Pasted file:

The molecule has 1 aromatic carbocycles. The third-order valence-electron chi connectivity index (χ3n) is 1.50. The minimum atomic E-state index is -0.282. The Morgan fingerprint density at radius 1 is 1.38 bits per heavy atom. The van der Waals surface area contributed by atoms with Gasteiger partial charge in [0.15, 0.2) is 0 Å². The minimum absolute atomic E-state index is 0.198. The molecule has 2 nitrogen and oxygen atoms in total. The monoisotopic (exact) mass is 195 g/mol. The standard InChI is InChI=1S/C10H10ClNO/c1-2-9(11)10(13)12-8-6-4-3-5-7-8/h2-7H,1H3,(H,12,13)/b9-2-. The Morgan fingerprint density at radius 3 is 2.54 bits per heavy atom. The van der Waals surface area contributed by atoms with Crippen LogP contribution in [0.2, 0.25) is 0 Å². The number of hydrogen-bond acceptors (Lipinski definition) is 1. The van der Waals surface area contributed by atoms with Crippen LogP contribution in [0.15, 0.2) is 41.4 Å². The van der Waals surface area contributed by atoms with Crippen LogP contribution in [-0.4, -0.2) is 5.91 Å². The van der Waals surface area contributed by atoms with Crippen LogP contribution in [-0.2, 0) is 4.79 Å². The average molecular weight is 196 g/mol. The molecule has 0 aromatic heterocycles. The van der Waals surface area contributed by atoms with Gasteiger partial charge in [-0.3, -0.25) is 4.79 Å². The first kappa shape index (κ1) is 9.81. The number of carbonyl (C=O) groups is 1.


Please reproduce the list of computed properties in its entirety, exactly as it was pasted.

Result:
The molecule has 1 aromatic carbocycles. The third-order valence-electron chi connectivity index (χ3n) is 1.50. The minimum atomic E-state index is -0.282. The Morgan fingerprint density at radius 1 is 1.38 bits per heavy atom. The van der Waals surface area contributed by atoms with Gasteiger partial charge in [0.15, 0.2) is 0 Å². The minimum absolute atomic E-state index is 0.198. The molecule has 2 nitrogen and oxygen atoms in total. The monoisotopic (exact) mass is 195 g/mol. The standard InChI is InChI=1S/C10H10ClNO/c1-2-9(11)10(13)12-8-6-4-3-5-7-8/h2-7H,1H3,(H,12,13)/b9-2-. The Morgan fingerprint density at radius 3 is 2.54 bits per heavy atom. The van der Waals surface area contributed by atoms with Crippen LogP contribution in [0.2, 0.25) is 0 Å². The number of hydrogen-bond acceptors (Lipinski definition) is 1. The van der Waals surface area contributed by atoms with Crippen LogP contribution in [0.15, 0.2) is 41.4 Å². The van der Waals surface area contributed by atoms with Crippen LogP contribution in [-0.4, -0.2) is 5.91 Å². The van der Waals surface area contributed by atoms with Crippen LogP contribution in [-0.2, 0) is 4.79 Å². The average molecular weight is 196 g/mol. The molecule has 0 aromatic heterocycles. The van der Waals surface area contributed by atoms with Gasteiger partial charge in [-0.3, -0.25) is 4.79 Å². The first kappa shape index (κ1) is 9.81. The number of carbonyl (C=O) groups is 1.